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Save money, improve results with consistent project management

By Richard Ciammaichella: Director, Control Systems Integration, The RoviSys Company

You can save money and time plus get better results on every project. Not through some magical new technology, but through how you systematically manage tasks and people.  

Project leaders typically focus most on direct project expenses and sequences. Meanwhile, lack of a consistent project approach, inadequate preparation and communication misfires contribute to cost and budget overruns, project after project.

Worse, these deficiencies can lead to unfinished projects (as high as one in two, according to some studies), capabilities shortfalls and the impression that the project leaders are ineffective. Fortunately, you can take steps to avoid these issues.

Many companies have minimized engineering and maintenance staffs. To gain actual savings from these reductions, remaining staff must operate more effectively. A consistent approach to project execution, preparation and communication can help any automation team achieve this goal.

Control through consistency

Your approach can be as simple as a checklist shared with every team member. Or it can be customized software integrated into your company’s enterprise management system. In between are a growing number of applications that might be suited to your situation.

Some companies add project management staff, but we prefer the lower overhead approach of training existing staff in project management. If you do few projects or just want to get moving, you might prefer to select an automation partner with proven project execution capability.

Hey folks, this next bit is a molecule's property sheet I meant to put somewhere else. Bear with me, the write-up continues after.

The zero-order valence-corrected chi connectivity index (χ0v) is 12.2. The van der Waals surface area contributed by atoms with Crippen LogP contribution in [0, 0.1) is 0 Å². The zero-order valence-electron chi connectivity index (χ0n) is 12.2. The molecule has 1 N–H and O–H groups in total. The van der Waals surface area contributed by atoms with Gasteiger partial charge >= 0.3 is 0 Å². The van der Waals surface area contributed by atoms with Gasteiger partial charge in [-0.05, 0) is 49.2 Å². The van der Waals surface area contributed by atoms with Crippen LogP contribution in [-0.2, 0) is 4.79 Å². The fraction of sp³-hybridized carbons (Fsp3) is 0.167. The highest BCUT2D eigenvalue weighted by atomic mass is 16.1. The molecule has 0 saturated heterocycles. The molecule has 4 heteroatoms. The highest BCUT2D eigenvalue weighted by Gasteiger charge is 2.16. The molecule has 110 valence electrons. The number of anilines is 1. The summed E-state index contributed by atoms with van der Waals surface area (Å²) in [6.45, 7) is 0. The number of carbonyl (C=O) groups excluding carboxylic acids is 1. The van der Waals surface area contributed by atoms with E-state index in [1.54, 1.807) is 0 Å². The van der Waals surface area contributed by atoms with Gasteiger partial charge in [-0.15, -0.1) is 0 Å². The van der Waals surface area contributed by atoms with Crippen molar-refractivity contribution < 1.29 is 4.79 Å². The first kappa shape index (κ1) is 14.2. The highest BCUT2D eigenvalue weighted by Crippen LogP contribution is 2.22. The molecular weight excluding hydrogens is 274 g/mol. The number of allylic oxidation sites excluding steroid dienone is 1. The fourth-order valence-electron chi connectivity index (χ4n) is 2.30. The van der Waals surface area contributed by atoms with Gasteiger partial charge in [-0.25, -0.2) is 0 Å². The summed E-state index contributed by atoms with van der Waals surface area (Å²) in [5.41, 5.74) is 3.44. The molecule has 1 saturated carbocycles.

Whatever your approach, your goal is to reduce surprises and calmly manage those certain to occur. That’s control. A consistent approach also enables you to review and improve your process.

Project preparation

The need to prepare is clear when a project requires equipment or services to be shutdown. Even if production or customers services will be uninterrupted, preparation reduces unpleasantness and delays. Procedures should include:

  • Defining achievable and meaningful objectives.

  • Reasonable expectations. Can it be done? What are we likely to get?

  • Likely costs and potential escalations.

  • Clear scope. This doesn’t mean you must bypass savings or capabilities discovered mid-project. It means being able to identify and control scope creep. 

  • Confirmed existing equipment and resources.

  • Confirmed access to all areas and ingredients, including people, electricity, water, communications, drainage, storage and entry and exit limitations.

  • A real-world schedule. Review the final time and costs similar prior projects. Be, optimistic, but also realistic.

If a shutdown is required, pre-stage what you can before hand to minimize its duration.

Communicate with acknowledgement

During the preparation phase, contact team members to verify capabilities, project roles and potential issues. This can be by group or individual meetings, phone calls or written communications.

With E-mail, messages can get stuck in your out basket, deleted by spam filters and missed in the daily deluge. An on-line project collaboration center with manual (never automatic) message acknowledgment and a shared document library is a better choice.

Things will go awry. Verifiable communication procedures improve your ability to monitor, respond and move ahead. Project changes are bad if they result from poor planning. Being ready and able to identify, evaluate and select capabilities and savings uncovered along the way is highly desirable.

No system is good if people listen and read too fast for comprehension. Message senders and respondents can help by being concise and remembering that haste makes waste.

Is it worth it?

Good project management methodology helps you control costs. It also helps you reduce errors. Still, the most important benefit might be effectiveness: the ability to get meaningful work done.

Consistency, preparation and communication are your tools.